Comfort * * * *
I like my bracelets slightly loose, as my wrist expands during the day. I found a sweet spot, despite the lack of micro-adjustment holes on the clasp.

Overall * * * *
An excellent JDM watch for the price.

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  1. This is the sensible use of an ani-digi, where the littel screen does a bit more than a mechanical display can without getting all nutty.
    Just a day or two ago I saw that same Japanese character on a photo of an analog day window. I have a juvenile mind too.

  2. I’ve been studying Japanese for years and I had no idea what you were talking about when referring to the Kanji for Tuesday. I looked at it closely and now I can’t unsee it. 🙂

  3. Well, thanks a lot for the review. I like the way you describe and all. Best is the picture showing how large this is.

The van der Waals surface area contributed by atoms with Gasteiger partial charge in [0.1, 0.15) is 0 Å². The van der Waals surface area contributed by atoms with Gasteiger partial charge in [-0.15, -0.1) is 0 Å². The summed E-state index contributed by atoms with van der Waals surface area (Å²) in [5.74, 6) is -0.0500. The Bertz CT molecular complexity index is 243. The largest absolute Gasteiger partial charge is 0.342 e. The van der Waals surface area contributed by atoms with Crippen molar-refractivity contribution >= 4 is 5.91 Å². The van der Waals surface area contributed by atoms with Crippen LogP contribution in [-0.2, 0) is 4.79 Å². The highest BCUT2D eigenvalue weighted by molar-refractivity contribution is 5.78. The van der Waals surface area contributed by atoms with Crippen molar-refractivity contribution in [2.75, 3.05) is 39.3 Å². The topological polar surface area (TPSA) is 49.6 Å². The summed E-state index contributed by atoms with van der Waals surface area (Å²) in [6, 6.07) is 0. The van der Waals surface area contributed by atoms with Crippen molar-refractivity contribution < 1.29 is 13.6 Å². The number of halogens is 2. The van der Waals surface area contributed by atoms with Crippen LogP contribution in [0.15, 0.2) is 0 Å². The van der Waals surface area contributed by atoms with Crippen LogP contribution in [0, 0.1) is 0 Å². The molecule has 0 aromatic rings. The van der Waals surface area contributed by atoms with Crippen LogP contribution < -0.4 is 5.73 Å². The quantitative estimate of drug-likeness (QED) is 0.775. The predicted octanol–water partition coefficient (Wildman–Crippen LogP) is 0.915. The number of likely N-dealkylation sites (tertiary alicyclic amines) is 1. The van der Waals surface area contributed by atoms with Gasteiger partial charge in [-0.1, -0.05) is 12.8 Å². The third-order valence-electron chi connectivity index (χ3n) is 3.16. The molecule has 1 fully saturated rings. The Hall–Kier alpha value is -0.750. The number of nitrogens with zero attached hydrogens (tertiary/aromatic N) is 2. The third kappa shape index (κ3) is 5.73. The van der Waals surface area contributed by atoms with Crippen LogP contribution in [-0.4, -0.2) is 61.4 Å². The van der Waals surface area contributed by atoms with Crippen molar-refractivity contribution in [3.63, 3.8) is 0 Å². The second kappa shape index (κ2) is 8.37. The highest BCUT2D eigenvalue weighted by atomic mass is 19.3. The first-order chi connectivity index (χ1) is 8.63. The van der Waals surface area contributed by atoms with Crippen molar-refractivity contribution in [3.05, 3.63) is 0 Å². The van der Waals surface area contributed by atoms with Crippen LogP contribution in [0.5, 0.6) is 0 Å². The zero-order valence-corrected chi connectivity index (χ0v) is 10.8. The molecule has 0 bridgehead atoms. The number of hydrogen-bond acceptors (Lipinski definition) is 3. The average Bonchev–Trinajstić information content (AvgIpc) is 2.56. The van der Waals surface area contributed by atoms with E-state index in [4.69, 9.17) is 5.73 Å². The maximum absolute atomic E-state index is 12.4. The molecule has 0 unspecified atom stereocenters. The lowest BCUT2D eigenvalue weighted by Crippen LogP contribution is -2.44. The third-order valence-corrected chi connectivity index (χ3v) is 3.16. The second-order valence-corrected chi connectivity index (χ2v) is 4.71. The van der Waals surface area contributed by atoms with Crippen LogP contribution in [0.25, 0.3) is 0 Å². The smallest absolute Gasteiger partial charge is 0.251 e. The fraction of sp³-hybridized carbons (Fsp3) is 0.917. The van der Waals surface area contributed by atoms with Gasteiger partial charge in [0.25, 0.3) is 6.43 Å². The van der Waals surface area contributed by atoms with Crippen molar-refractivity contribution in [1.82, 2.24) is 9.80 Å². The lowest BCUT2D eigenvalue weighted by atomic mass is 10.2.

I almost liked the design of this watch: metal, bracelet, simple display with the essential; but the large/humongous size and the lack of actual numbers on the hours positions was a deal breaker for me.

  4. Can you tell me specifically how long and how loud the alarm is? I bought the all analog lineage 700 from Japan and was sad to find it only sounds very quietly, and for 10 seconds; definitely not enough to wake me. Is this ana digi any better?

  5. Loved your review of the Casio LCW-M510D. I share your anality over the alignment of staccato second hands and watch dial markings. I recently bought an ever-so-slightly different model in their Lineage line (black face, waterproof to only half the pressure, some other small differences).

    So far, my only complaint is that I’ve been unable to set the watch using the radio signal out of Fort Collins, although I’ve only had the watch for a couple of nights and the weather here (Vancouver, B.C.) has been overcast and rainy.

    Nonetheless, the watch started keeping perfect time as soon as I set my time zone and advised it that daylight savings time is now in effect. I’ll be interested to see if it lasts.